''He's got a good six to eight years or more, depending on what he wants, really,'' said Spurrier, who stepped down during the 2015 season. ''If he keeps winning at a high level, which he certainly can the way they recruit. The question is if he gets to 8-4, I think he said, `All hell will break loose around here if I go 8-4.' It's really hard to go out on top. It's hard to say you've had enough unless you start losing. That's what happened to me, is we started losing.''
Saban still takes care of himself physically. He eats a salad daily for lunch, plays basketball with his assistants during the offseason and tosses passes with a nice touch during drills with the defensive backs.
''He's stayed the same weight probably since he was 30 or 35,'' said Spurrier, fresh from one of his own daily workouts.
Plenty of other coaches have had high levels of success after 65. Bowden won two national titles and 12 ACC championships before stepping down not long after his 80th birthday. Penn State's Joe Paterno won 169 games and had seven top-10 finishes.
Bryant won championships in 1978 and 1979 and was 49-9-1 at 65-plus.
Bowden said the biggest challenge in sustaining that kind of enduring success is keeping the players as focused and motivated after they reach the top as they were in getting there.
''So your biggest enemy becomes yourself,'' Bowden said. ''Keeping your players hungry is a very key ingredient, and I really don't know anybody that does a better job of that than Coach Saban.''
Enter ''The Process,'' Saban's philosophy of focusing on the task at hand and not getting distracted by past results or future ambitions. Saban says it's ''the human condition'' to relax and feel a sense of entitlement after great success, though he never seems to suffer from it.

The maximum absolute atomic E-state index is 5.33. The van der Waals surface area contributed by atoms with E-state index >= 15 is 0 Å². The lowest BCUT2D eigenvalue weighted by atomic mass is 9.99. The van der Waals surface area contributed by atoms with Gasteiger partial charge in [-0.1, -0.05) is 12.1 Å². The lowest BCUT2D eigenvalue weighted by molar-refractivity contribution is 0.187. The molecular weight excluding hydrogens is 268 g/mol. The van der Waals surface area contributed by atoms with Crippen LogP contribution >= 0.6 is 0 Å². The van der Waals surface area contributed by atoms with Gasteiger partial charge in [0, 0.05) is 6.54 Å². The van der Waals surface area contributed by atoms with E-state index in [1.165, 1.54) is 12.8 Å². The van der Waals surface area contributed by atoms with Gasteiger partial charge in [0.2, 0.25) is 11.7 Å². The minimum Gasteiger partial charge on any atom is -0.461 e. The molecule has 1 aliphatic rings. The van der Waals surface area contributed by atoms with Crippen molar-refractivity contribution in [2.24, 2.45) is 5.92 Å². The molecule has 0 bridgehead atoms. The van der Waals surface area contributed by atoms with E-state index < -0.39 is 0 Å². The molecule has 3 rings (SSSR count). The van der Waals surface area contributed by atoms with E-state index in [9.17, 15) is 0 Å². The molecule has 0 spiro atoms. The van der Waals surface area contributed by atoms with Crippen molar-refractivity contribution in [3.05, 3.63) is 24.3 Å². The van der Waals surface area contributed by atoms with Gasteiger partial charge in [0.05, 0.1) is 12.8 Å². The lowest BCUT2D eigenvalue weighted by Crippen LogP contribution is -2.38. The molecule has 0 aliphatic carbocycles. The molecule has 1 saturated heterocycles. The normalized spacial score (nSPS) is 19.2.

''We've had to deal with this with some of our teams in the past,'' Saban said. ''They start questioning and judging, `Why are we practicing this hard? Why are we doing conditioning this way?' Well, it's the same thing we did that helped you be successful last year.''
Saban's footprint on college football and the SEC has spread to the sidelines in a big way.
Former assistants Jim McElwain, Will Muschamp and Kirby Smart are all head coaches in the SEC East, Jimbo Fisher won a national title at Florida State and Mark Dantonio led Michigan State to a playoff matchup with his former boss last season.
''I think he can go forever,'' McElwain, Florida's head coach, said of Saban. ''That's just the way he's wired. And I haven't seen one thing, when we were around each other that week of the SEC Championship game, I didn't see one less bounce in his step, anything like that. And, you know what? The guy's something special.''
Smart took over at Georgia this season after serving on Saban's Alabama staff for all four national championships. He's pretty well qualified to answer: What drives Saban?
''Well, that's an easy question,'' Smart said. ''He's driven to be the best. And I think that's what makes him different. Because everybody is driven for their different purpose and everybody has their `why.' And for Coach Saban, I think he wants to be the best.''
At Alabama, that means topping the Bear.